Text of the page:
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The Land of Dreams (Minnesota Trilogy) Hardcover – 7 Oct 2013


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Product details

  • Hardcover: 344 pages
  • Publisher: University of Minnesota Press (7 Oct. 2013)
  • Language: English
  • ISBN-10: 0816689407
  • ISBN-13: 978-0816689408
  • Product Dimensions: 15.2 x 3 x 22.9 cm
  • Average Customer Review: 3.0 out of 5 stars  See all reviews (4 customer reviews)
  • Amazon Bestsellers Rank: 331,493 in Books (See Top 100 in Books)

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Most Helpful Customer Reviews

By FictionFan TOP 100 REVIEWERVINE VOICE on 11 Oct. 2013
Format: Hardcover
When a young Norwegian man is brutally murdered on the shores of Lake Superior, his body is discovered by Lance Hansen, a US Forest Service cop. As the investigation gets underway, suspicion quickly falls on the victim's friend and companion. Lance is on the sidelines of the investigation, but realises he saw something that night that casts a different light over what may have happened. Will he put his family at risk by telling what he suspects?

The first chapter or two of this novel are very effective - Lance's discovery of the body is dramatic and chilling. However, we are very soon bogged down in a mass of local and family history, as Lance, an amateur genealogist, begins to wonder if this is the first murder committed in the area. There is an attempt to draw parallels between the current crime and an event over a century ago, when Norwegians were beginning to populate this area of Minnesota. This drags the whole book down to a crawl, as we are given endless and repetitive stories about the early days of the settlers and details of the family history of almost every character, while there is very little actual investigation of the murder. Suffice it to say that, since the investigators soon find DNA at the scene, it ought to have been possible to wrap the whole thing up fairly quickly, but for reasons unbeknownst to this reader (who suspects that the writer got himself bogged down in an inconsistency that he hoped the reader wouldn't spot) the police don't seem to bother to try to match the DNA to that of their suspects.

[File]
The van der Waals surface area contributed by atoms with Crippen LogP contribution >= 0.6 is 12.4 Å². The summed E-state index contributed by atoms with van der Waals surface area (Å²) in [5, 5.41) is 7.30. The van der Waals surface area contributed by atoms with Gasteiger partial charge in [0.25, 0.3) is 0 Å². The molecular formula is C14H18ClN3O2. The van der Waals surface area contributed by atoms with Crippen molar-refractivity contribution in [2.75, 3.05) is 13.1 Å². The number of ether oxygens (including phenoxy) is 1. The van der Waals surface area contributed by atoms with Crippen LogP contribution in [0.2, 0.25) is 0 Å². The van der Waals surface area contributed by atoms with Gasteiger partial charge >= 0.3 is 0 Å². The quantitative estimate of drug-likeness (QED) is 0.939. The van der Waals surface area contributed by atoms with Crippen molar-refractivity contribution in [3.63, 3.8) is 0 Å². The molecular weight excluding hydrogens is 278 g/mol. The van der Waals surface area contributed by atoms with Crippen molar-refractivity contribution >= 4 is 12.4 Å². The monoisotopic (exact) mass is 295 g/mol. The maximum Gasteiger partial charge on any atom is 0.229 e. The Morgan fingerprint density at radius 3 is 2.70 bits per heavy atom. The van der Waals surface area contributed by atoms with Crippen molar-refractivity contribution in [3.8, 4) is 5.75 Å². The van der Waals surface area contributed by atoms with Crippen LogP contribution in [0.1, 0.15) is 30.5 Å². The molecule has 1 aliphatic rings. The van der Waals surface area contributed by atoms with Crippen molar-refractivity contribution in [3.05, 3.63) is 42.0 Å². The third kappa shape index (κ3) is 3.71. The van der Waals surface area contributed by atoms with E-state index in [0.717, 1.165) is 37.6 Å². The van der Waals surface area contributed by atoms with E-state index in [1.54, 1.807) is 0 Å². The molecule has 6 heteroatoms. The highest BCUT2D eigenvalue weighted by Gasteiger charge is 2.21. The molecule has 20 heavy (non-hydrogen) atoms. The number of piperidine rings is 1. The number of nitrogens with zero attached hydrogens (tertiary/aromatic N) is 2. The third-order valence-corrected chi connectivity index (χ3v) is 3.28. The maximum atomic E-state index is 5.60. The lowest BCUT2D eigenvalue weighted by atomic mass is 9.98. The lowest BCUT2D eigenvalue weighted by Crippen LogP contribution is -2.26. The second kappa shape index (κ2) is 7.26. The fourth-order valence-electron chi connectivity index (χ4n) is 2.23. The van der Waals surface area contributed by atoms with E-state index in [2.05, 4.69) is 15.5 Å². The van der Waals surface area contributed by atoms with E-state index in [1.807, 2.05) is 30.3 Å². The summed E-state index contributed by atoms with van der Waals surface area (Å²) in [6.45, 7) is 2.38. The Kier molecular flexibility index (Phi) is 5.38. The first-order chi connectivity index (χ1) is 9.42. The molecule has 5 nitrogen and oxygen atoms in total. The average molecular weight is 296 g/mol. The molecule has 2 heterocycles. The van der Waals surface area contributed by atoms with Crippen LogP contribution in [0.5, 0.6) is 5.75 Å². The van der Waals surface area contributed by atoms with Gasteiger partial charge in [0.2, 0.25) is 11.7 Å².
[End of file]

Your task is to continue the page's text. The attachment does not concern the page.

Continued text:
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By Blue in Washington TOP 500 REVIEWERTOP 1000 REVIEWER on 11 Nov. 2013
Format: Hardcover
There's a lot to like in this Norwegian-written, fMinnesota-centered, crime story that transcends the genre into family, social history and regional pre-occupations. And, important to mention, "The Land of Dreams" is only Act 1 of a projected three-part story. With respect to the sequels, it succeeds in pulling the reader in enough to ensure a waiting audience for the coming chapters of the story.

At base, "The Land..." revolves around the brutal killing of a young Norwegian tourist/trekker who has been exploring the waterways around Lake Superior's northern shore with his closest friend. The book's protagonist is Lance Hansen, a forest policeman, who is first on the murder scene and is gradually pulled into the following investigation as a witness and local historian. Hansen, an atypical-for-the-region Norwegian-American, sees a growing link between the contemporary murder and the killing of a well-known Ojibway Indian a century before. This in turn leads him to revelations about his own family.

Not an action thriller by any means, but more like the Norwegian crime stories of Karin Fossum. Dark, translucent to opaque, it's disturbing because of its very credible revealing of human foibles and fragilities. And, in fact, the novel's well-drawn characters are very much a primary strength here.

Recommended, with the caveat that you will be buying into a continuing story.
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Format: Hardcover
I just got this book for Christmas, the gifter being from Northern Minnesota, she thought I might like it. I just read the reviews that said it was boring with unnecessary detail. I thought so, too, at first, until I began retelling it to my kids. There are a few explicit details that I euphemised or otherwise glossed over but my 15-year-old knew what I meant and the younger ones didn't need to.

What I found in retelling the story was how rich it was in atmosphere and characterisation while not seeming to be. As a mystery, which edges towards the metaphysical, there were many interesting red herrings and my kids woke up every morning wondering what had happened next in the book and adding their own theories and reasoning to who they thought "done it."

I found the history very interesting as it was sometimes just factual but oftentimes bound up with family histories of the characters. Even my kids find history interesting when there are PEOPLE in it.

Ended up really wanting to get the next book which, disappointingly does not seem to have yet been translated.